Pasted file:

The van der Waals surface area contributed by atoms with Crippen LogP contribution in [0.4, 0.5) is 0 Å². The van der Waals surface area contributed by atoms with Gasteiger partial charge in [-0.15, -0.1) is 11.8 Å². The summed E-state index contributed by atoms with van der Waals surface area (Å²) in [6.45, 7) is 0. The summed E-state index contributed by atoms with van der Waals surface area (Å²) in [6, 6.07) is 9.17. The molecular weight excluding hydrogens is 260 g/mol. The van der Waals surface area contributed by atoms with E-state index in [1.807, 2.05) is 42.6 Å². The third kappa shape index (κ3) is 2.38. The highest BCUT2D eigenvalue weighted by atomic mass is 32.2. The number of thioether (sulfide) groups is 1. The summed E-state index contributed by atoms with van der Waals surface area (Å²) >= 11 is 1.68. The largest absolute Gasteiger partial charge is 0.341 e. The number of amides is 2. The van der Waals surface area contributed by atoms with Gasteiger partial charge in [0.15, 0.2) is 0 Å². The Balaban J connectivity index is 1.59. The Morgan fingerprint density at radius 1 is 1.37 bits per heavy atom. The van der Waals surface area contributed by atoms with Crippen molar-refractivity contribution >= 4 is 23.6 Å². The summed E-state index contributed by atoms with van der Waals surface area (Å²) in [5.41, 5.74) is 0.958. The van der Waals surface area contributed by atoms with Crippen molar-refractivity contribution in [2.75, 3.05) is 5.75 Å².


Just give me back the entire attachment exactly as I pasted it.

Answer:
The van der Waals surface area contributed by atoms with Crippen LogP contribution in [0.4, 0.5) is 0 Å². The van der Waals surface area contributed by atoms with Gasteiger partial charge in [-0.15, -0.1) is 11.8 Å². The summed E-state index contributed by atoms with van der Waals surface area (Å²) in [6.45, 7) is 0. The summed E-state index contributed by atoms with van der Waals surface area (Å²) in [6, 6.07) is 9.17. The molecular weight excluding hydrogens is 260 g/mol. The van der Waals surface area contributed by atoms with E-state index in [1.807, 2.05) is 42.6 Å². The third kappa shape index (κ3) is 2.38. The highest BCUT2D eigenvalue weighted by atomic mass is 32.2. The number of thioether (sulfide) groups is 1. The summed E-state index contributed by atoms with van der Waals surface area (Å²) >= 11 is 1.68. The largest absolute Gasteiger partial charge is 0.341 e. The number of amides is 2. The van der Waals surface area contributed by atoms with Gasteiger partial charge in [0.15, 0.2) is 0 Å². The Balaban J connectivity index is 1.59. The Morgan fingerprint density at radius 1 is 1.37 bits per heavy atom. The van der Waals surface area contributed by atoms with Crippen molar-refractivity contribution >= 4 is 23.6 Å². The summed E-state index contributed by atoms with van der Waals surface area (Å²) in [5.41, 5.74) is 0.958. The van der Waals surface area contributed by atoms with Crippen molar-refractivity contribution in [2.75, 3.05) is 5.75 Å².